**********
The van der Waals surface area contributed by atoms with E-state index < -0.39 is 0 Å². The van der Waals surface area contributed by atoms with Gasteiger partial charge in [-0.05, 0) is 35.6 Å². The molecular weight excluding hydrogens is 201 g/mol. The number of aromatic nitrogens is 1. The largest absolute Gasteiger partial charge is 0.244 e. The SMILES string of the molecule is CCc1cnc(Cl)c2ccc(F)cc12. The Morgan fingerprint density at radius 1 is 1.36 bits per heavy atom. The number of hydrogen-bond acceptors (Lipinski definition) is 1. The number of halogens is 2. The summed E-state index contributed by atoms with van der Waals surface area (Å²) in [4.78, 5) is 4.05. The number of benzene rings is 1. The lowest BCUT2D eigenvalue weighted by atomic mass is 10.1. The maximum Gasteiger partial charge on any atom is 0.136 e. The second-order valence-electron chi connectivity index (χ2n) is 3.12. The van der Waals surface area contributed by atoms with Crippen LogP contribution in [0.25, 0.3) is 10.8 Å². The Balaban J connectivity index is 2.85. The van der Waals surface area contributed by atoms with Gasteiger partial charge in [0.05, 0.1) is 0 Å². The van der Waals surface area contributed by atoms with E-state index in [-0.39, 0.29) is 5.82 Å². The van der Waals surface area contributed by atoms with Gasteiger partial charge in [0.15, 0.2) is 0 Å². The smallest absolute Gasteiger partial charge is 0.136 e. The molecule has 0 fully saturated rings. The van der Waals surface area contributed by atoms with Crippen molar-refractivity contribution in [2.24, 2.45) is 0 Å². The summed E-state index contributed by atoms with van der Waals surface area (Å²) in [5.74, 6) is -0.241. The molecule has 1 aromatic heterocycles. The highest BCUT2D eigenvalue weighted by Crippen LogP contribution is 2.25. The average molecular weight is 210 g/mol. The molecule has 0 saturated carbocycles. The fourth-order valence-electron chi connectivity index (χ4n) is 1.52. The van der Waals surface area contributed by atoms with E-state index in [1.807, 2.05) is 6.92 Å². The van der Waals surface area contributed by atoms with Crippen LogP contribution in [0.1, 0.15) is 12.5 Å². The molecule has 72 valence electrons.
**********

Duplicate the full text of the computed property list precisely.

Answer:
The van der Waals surface area contributed by atoms with E-state index < -0.39 is 0 Å². The van der Waals surface area contributed by atoms with Gasteiger partial charge in [-0.05, 0) is 35.6 Å². The molecular weight excluding hydrogens is 201 g/mol. The number of aromatic nitrogens is 1. The largest absolute Gasteiger partial charge is 0.244 e. The SMILES string of the molecule is CCc1cnc(Cl)c2ccc(F)cc12. The Morgan fingerprint density at radius 1 is 1.36 bits per heavy atom. The number of hydrogen-bond acceptors (Lipinski definition) is 1. The number of halogens is 2. The summed E-state index contributed by atoms with van der Waals surface area (Å²) in [4.78, 5) is 4.05. The number of benzene rings is 1. The lowest BCUT2D eigenvalue weighted by atomic mass is 10.1. The maximum Gasteiger partial charge on any atom is 0.136 e. The second-order valence-electron chi connectivity index (χ2n) is 3.12. The van der Waals surface area contributed by atoms with Crippen LogP contribution in [0.25, 0.3) is 10.8 Å². The Balaban J connectivity index is 2.85. The van der Waals surface area contributed by atoms with Gasteiger partial charge in [0.05, 0.1) is 0 Å². The van der Waals surface area contributed by atoms with E-state index in [-0.39, 0.29) is 5.82 Å². The van der Waals surface area contributed by atoms with Gasteiger partial charge in [0.15, 0.2) is 0 Å². The smallest absolute Gasteiger partial charge is 0.136 e. The molecule has 0 fully saturated rings. The van der Waals surface area contributed by atoms with Crippen molar-refractivity contribution in [2.24, 2.45) is 0 Å². The summed E-state index contributed by atoms with van der Waals surface area (Å²) in [5.74, 6) is -0.241. The molecule has 1 aromatic heterocycles. The highest BCUT2D eigenvalue weighted by Crippen LogP contribution is 2.25. The average molecular weight is 210 g/mol. The molecule has 0 saturated carbocycles. The fourth-order valence-electron chi connectivity index (χ4n) is 1.52. The van der Waals surface area contributed by atoms with E-state index in [1.807, 2.05) is 6.92 Å². The van der Waals surface area contributed by atoms with Crippen LogP contribution in [0.1, 0.15) is 12.5 Å². The molecule has 72 valence electrons.